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Prescriptions

Question for Department of Health and Social Care

UIN HL6036, tabled on 5 March 2018

To ask Her Majesty's Government what assessment they have made of the impact of NHS England's consultation on conditions for which over the counter items should not routinely be prescribed in primary care on groups protected by the Equality Act 2010, including women, ethnic minorities, children, and older people.

Answered on

14 March 2018

As part of the NHS England consultation, Conditions for which over the counter items should not routinely be prescribed in primary care: A consultation on guidance for CCGs, NHS England has published a full Equality and Health Inequalities Impact Assessment which covers groups protected by the Equality Act 2010 and those people on low income and ethnic minorities. A copy of the document, Equality and Health Inequalities – Full Analysis Form – Conditions for which over the counter items should not routinely be prescribed in primary care, is attached.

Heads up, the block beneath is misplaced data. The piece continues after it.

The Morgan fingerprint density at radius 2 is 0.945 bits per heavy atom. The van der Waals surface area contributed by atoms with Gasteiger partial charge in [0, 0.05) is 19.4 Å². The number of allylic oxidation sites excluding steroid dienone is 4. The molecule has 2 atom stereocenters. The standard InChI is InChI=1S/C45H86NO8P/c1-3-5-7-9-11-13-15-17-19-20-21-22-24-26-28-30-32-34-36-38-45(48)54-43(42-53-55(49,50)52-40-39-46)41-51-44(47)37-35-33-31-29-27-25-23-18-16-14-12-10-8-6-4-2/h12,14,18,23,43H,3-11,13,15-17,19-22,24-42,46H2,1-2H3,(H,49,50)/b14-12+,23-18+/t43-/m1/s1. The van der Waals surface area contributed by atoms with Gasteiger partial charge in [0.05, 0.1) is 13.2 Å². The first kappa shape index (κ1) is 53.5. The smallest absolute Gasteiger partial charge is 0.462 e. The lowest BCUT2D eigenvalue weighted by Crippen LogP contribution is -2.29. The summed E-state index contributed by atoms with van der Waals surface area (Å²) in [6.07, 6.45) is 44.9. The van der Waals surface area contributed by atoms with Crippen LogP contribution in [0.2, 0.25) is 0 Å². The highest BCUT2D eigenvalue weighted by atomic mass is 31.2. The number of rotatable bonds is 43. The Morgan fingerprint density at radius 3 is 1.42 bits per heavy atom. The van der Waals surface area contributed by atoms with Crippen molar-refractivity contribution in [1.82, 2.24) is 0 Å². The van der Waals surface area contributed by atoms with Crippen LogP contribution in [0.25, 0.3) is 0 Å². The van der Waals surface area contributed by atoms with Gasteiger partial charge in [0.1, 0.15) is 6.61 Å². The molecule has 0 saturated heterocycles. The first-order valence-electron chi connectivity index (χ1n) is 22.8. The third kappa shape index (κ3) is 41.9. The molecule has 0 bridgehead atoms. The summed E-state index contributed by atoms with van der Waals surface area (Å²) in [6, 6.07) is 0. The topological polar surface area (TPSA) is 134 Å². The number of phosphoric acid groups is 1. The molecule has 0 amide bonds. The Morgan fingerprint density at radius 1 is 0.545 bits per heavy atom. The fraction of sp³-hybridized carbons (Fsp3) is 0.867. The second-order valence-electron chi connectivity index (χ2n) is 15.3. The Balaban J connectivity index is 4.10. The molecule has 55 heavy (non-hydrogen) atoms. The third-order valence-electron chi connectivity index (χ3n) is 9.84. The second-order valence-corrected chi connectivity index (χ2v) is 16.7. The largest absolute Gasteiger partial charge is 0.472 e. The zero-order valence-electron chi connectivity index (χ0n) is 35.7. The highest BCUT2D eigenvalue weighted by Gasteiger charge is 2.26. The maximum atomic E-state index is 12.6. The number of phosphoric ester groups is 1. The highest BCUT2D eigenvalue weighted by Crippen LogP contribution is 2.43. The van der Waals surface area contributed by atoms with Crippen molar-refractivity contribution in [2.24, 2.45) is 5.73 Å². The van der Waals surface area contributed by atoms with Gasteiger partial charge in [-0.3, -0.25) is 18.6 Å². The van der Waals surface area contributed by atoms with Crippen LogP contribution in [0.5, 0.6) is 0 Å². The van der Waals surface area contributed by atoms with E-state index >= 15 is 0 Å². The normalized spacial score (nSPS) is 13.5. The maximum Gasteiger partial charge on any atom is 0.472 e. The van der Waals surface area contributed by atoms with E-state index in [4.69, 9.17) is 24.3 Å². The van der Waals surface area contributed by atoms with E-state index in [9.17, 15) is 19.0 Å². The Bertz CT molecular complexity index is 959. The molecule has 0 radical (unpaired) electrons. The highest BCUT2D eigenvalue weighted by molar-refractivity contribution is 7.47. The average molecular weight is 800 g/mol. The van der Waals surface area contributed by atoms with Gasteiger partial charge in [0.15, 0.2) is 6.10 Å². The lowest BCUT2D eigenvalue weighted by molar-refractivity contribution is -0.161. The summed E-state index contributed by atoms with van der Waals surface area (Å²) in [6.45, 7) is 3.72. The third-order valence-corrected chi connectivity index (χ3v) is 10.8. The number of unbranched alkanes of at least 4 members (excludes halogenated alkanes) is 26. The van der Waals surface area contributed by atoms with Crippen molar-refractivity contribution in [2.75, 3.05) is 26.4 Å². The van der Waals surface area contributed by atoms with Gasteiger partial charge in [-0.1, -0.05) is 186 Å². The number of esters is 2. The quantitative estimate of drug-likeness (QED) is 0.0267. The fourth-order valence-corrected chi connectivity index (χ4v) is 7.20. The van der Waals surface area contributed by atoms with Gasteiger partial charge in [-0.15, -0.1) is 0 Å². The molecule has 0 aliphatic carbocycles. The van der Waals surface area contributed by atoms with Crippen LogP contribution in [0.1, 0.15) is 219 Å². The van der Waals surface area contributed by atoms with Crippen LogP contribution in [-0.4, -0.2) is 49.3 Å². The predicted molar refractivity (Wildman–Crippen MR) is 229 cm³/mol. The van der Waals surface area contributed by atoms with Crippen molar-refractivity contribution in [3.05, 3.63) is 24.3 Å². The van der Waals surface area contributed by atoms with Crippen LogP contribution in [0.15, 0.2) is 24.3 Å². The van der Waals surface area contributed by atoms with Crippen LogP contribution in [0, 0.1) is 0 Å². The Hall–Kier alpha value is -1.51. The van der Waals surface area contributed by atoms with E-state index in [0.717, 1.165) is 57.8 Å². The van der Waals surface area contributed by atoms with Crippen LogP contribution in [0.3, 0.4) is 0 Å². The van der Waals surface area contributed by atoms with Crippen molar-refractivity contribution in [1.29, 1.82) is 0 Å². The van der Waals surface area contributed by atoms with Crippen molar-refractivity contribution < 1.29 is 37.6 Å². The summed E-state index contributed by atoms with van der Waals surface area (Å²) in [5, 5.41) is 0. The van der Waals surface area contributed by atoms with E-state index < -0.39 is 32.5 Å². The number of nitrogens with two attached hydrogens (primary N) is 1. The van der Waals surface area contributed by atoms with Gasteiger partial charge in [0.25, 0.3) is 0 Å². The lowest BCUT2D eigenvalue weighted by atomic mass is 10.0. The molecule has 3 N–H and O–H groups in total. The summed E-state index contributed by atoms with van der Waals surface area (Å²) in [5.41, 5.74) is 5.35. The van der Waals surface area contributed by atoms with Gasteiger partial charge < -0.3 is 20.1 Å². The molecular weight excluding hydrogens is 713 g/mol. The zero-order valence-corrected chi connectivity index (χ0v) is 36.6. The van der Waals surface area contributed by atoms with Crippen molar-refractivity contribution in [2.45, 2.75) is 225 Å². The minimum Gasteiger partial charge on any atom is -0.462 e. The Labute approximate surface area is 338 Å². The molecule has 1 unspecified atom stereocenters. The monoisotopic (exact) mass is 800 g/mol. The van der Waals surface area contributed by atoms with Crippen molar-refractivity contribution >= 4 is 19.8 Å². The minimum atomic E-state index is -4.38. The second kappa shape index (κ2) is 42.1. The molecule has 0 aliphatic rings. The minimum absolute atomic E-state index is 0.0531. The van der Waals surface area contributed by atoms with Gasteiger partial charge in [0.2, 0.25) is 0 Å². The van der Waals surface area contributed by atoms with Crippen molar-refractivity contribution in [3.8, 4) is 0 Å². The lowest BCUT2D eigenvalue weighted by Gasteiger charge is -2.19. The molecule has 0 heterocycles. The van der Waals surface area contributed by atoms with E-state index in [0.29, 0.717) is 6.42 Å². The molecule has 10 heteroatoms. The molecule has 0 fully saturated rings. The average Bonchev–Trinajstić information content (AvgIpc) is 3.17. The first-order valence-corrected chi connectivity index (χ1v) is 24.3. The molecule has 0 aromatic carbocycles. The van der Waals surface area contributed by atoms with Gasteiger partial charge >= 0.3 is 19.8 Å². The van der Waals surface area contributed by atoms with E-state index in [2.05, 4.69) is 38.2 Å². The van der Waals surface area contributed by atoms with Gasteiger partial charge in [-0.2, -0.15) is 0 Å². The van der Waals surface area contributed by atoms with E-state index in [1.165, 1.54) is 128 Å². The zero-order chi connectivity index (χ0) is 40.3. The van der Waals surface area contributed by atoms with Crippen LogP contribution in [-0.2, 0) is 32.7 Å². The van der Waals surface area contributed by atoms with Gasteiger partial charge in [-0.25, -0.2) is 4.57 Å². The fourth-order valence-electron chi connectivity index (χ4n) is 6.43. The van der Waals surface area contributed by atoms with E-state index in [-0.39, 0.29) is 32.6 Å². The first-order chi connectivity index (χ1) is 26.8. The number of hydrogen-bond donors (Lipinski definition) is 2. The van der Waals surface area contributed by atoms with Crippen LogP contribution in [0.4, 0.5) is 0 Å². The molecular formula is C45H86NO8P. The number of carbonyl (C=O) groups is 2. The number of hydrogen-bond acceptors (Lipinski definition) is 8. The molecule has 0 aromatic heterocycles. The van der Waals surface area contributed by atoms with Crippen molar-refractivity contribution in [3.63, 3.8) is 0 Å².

In the summer months most people should be able to get all the vitamin D they need from sunlight on the skin. It is also found in some foods – oily fish, red meat, liver, egg yolks and fortified foods, such as most fat spreads and some breakfast cereals.

The Advisory Committee on Borderline Substances states that vitamins and minerals should be prescribed only in the management of actual or potential vitamin or mineral deficiency, and are not to be prescribed as dietary supplements. We understand that NHS England’s current consultation is in line with this. Prescribing vitamin D for maintenance would be classed as a treatment for prevention or as a dietary supplement.